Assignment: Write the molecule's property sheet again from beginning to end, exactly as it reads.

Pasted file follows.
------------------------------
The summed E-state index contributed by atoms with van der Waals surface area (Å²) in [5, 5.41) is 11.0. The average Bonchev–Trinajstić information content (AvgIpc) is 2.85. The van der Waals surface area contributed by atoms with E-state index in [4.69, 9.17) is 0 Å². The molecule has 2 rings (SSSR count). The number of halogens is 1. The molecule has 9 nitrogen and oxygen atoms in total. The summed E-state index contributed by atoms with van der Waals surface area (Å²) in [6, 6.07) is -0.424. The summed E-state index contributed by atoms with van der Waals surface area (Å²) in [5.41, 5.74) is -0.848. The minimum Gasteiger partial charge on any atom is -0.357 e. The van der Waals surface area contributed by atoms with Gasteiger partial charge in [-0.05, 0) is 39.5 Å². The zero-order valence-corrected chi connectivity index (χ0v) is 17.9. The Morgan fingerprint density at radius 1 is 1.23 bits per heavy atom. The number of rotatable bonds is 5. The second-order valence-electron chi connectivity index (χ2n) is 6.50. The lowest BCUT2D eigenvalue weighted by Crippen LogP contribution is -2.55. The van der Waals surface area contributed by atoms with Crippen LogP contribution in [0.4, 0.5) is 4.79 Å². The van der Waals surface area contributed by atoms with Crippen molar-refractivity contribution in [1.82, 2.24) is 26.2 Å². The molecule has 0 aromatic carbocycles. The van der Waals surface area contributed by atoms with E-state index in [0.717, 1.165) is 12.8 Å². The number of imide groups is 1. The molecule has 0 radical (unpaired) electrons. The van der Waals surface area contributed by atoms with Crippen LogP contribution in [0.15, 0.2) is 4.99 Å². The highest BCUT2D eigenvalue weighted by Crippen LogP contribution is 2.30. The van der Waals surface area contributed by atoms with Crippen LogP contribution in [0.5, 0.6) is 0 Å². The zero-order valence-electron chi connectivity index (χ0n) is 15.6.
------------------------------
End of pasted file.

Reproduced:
The summed E-state index contributed by atoms with van der Waals surface area (Å²) in [5, 5.41) is 11.0. The average Bonchev–Trinajstić information content (AvgIpc) is 2.85. The van der Waals surface area contributed by atoms with E-state index in [4.69, 9.17) is 0 Å². The molecule has 2 rings (SSSR count). The number of halogens is 1. The molecule has 9 nitrogen and oxygen atoms in total. The summed E-state index contributed by atoms with van der Waals surface area (Å²) in [6, 6.07) is -0.424. The summed E-state index contributed by atoms with van der Waals surface area (Å²) in [5.41, 5.74) is -0.848. The minimum Gasteiger partial charge on any atom is -0.357 e. The van der Waals surface area contributed by atoms with Gasteiger partial charge in [-0.05, 0) is 39.5 Å². The zero-order valence-corrected chi connectivity index (χ0v) is 17.9. The Morgan fingerprint density at radius 1 is 1.23 bits per heavy atom. The number of rotatable bonds is 5. The second-order valence-electron chi connectivity index (χ2n) is 6.50. The lowest BCUT2D eigenvalue weighted by Crippen LogP contribution is -2.55. The van der Waals surface area contributed by atoms with Crippen LogP contribution in [0.4, 0.5) is 4.79 Å². The van der Waals surface area contributed by atoms with Crippen molar-refractivity contribution in [1.82, 2.24) is 26.2 Å². The molecule has 0 aromatic carbocycles. The van der Waals surface area contributed by atoms with E-state index in [0.717, 1.165) is 12.8 Å². The number of imide groups is 1. The molecule has 0 radical (unpaired) electrons. The van der Waals surface area contributed by atoms with Crippen LogP contribution in [0.15, 0.2) is 4.99 Å². The highest BCUT2D eigenvalue weighted by Crippen LogP contribution is 2.30. The van der Waals surface area contributed by atoms with Crippen LogP contribution in [0.5, 0.6) is 0 Å². The zero-order valence-electron chi connectivity index (χ0n) is 15.6.